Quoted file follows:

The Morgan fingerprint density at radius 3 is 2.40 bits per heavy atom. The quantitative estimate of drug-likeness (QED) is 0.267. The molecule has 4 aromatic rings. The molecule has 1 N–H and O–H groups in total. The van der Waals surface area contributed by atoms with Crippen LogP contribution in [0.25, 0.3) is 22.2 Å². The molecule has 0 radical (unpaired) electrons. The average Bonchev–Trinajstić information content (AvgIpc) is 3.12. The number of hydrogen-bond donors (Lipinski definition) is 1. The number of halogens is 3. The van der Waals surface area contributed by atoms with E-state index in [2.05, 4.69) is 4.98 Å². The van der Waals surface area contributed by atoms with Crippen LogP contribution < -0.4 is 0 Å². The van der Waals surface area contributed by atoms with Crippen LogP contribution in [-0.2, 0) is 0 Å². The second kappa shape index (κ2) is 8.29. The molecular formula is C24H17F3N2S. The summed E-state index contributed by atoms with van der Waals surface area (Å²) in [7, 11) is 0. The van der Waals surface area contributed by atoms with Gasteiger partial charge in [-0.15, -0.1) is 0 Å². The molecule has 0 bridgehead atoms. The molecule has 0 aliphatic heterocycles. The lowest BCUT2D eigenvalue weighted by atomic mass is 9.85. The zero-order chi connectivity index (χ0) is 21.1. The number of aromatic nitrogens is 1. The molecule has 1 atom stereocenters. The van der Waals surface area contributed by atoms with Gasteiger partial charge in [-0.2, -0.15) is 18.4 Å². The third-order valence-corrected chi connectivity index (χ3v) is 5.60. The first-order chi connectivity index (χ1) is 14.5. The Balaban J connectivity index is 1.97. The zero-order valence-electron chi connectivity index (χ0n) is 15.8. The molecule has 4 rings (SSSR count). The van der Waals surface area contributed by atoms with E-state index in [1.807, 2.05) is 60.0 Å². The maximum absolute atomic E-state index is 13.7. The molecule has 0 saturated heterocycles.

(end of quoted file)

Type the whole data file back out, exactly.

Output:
The Morgan fingerprint density at radius 3 is 2.40 bits per heavy atom. The quantitative estimate of drug-likeness (QED) is 0.267. The molecule has 4 aromatic rings. The molecule has 1 N–H and O–H groups in total. The van der Waals surface area contributed by atoms with Crippen LogP contribution in [0.25, 0.3) is 22.2 Å². The molecule has 0 radical (unpaired) electrons. The average Bonchev–Trinajstić information content (AvgIpc) is 3.12. The number of hydrogen-bond donors (Lipinski definition) is 1. The number of halogens is 3. The van der Waals surface area contributed by atoms with E-state index in [2.05, 4.69) is 4.98 Å². The van der Waals surface area contributed by atoms with Crippen LogP contribution < -0.4 is 0 Å². The van der Waals surface area contributed by atoms with Crippen LogP contribution in [-0.2, 0) is 0 Å². The second kappa shape index (κ2) is 8.29. The molecular formula is C24H17F3N2S. The summed E-state index contributed by atoms with van der Waals surface area (Å²) in [7, 11) is 0. The van der Waals surface area contributed by atoms with Gasteiger partial charge in [-0.15, -0.1) is 0 Å². The molecule has 0 bridgehead atoms. The molecule has 0 aliphatic heterocycles. The lowest BCUT2D eigenvalue weighted by atomic mass is 9.85. The zero-order chi connectivity index (χ0) is 21.1. The number of aromatic nitrogens is 1. The molecule has 1 atom stereocenters. The van der Waals surface area contributed by atoms with Gasteiger partial charge in [-0.2, -0.15) is 18.4 Å². The third-order valence-corrected chi connectivity index (χ3v) is 5.60. The first-order chi connectivity index (χ1) is 14.5. The Balaban J connectivity index is 1.97. The zero-order valence-electron chi connectivity index (χ0n) is 15.8. The molecule has 4 rings (SSSR count). The van der Waals surface area contributed by atoms with E-state index in [1.807, 2.05) is 60.0 Å². The maximum absolute atomic E-state index is 13.7. The molecule has 0 saturated heterocycles.